In Science this week, an international research team reports using CRISPR/Cas9 genome editing to deactivate a family of retroviruses within the pig genome. While pig organs hold promise for transplant medicine, the potential for porcine endogenous retroviruses (PERVs) to infect other cells represents a key limitation. To address this problem, the scientists demonstrated that PERVs are capable of being transmitted to human cells when they are cultured with porcine cells, then mapped these retroviruses mapped and characterized the PERVs present in the genome of pig fibroblast cells. Using CRISPR, they inactivated all the PERVs in a porcine primary cell line and generated PERV-inactivated pigs via somatic cell nuclear transfer. The work demonstrates "the successful production of PERV-inactivated animals to address the safety concern in clinical xenotransplantation," the researchers write. The Scan has more on this here.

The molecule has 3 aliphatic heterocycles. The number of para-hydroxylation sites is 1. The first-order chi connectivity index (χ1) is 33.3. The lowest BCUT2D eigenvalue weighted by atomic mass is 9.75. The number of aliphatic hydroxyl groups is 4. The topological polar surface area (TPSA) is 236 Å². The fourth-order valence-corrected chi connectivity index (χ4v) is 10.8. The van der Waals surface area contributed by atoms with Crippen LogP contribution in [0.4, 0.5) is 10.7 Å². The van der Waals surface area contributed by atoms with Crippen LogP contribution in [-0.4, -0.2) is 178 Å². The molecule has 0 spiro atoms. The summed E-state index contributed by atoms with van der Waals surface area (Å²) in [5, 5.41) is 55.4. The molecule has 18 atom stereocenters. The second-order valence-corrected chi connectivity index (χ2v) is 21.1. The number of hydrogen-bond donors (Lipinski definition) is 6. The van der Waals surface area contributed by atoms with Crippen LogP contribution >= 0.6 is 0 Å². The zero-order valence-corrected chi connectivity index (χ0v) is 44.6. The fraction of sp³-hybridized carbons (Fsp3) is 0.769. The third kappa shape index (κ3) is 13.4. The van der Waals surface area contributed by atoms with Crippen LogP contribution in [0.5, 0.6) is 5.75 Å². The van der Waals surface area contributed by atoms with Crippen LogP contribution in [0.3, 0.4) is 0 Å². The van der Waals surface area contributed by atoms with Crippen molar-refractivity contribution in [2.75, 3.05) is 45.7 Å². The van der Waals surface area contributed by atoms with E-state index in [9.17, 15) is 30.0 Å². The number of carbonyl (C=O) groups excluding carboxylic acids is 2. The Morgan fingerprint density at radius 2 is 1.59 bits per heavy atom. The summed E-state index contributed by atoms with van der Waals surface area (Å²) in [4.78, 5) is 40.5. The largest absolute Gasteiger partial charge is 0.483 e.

Also in Science, collaborators from the University of Wisconsin-Madison and Temple University discuss US attitudes on human genome editing. By analyzing surveys on the topic, the team found that two-thirds of respondents approved of both somatic and germline therapy, and that more people support gene editing for therapeutic purposes versus using the technology for human enhancement. Notably, they also found that people's approval of human gene editing was closely tied to their religious beliefs, with those who report a relatively high level of religious guidance in their daily lives were less likely to give their support. A greater command of the facts about gene editing was also positively associated with support. Overall, the findings our "show a broad mandate for public engagement, even across groups who otherwise differ in their evaluation of potential applications of human genome editing and in their assessment of the scientific community's ability to navigate emerging science independently of public input," the authors conclude. The Scan also has more on this, here.